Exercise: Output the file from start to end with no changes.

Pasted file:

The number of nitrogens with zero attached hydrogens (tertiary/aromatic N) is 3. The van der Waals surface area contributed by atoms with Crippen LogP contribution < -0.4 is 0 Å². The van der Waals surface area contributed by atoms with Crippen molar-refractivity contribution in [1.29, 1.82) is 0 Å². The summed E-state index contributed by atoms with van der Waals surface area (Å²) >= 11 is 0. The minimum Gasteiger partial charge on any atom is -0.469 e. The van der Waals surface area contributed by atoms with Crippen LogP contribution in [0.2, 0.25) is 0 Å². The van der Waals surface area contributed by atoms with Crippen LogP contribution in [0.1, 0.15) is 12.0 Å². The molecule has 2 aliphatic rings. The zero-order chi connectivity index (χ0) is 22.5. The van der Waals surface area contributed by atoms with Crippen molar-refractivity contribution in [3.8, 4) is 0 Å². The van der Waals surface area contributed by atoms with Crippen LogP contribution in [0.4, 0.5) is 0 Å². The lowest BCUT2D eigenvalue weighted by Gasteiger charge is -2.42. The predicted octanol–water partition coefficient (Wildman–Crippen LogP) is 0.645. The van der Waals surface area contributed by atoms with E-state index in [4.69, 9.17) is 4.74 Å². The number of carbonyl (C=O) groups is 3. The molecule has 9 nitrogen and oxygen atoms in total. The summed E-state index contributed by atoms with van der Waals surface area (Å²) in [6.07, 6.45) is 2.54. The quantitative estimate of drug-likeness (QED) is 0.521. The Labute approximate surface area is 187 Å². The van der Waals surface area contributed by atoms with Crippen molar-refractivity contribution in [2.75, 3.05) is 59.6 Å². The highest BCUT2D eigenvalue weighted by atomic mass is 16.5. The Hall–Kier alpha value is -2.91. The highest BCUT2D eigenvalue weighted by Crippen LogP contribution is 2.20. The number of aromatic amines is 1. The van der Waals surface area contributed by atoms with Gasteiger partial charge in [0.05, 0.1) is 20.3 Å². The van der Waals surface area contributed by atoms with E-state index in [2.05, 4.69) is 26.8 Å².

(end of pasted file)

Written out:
The number of nitrogens with zero attached hydrogens (tertiary/aromatic N) is 3. The van der Waals surface area contributed by atoms with Crippen LogP contribution < -0.4 is 0 Å². The van der Waals surface area contributed by atoms with Crippen molar-refractivity contribution in [1.29, 1.82) is 0 Å². The summed E-state index contributed by atoms with van der Waals surface area (Å²) >= 11 is 0. The minimum Gasteiger partial charge on any atom is -0.469 e. The van der Waals surface area contributed by atoms with Crippen LogP contribution in [0.2, 0.25) is 0 Å². The van der Waals surface area contributed by atoms with Crippen LogP contribution in [0.1, 0.15) is 12.0 Å². The molecule has 2 aliphatic rings. The zero-order chi connectivity index (χ0) is 22.5. The van der Waals surface area contributed by atoms with Crippen molar-refractivity contribution in [3.8, 4) is 0 Å². The van der Waals surface area contributed by atoms with Crippen LogP contribution in [0.4, 0.5) is 0 Å². The lowest BCUT2D eigenvalue weighted by Gasteiger charge is -2.42. The predicted octanol–water partition coefficient (Wildman–Crippen LogP) is 0.645. The van der Waals surface area contributed by atoms with E-state index in [4.69, 9.17) is 4.74 Å². The number of carbonyl (C=O) groups is 3. The molecule has 9 nitrogen and oxygen atoms in total. The summed E-state index contributed by atoms with van der Waals surface area (Å²) in [6.07, 6.45) is 2.54. The quantitative estimate of drug-likeness (QED) is 0.521. The Labute approximate surface area is 187 Å². The van der Waals surface area contributed by atoms with Crippen molar-refractivity contribution in [2.75, 3.05) is 59.6 Å². The highest BCUT2D eigenvalue weighted by atomic mass is 16.5. The Hall–Kier alpha value is -2.91. The highest BCUT2D eigenvalue weighted by Crippen LogP contribution is 2.20. The number of aromatic amines is 1. The van der Waals surface area contributed by atoms with Gasteiger partial charge in [0.05, 0.1) is 20.3 Å². The van der Waals surface area contributed by atoms with E-state index in [2.05, 4.69) is 26.8 Å².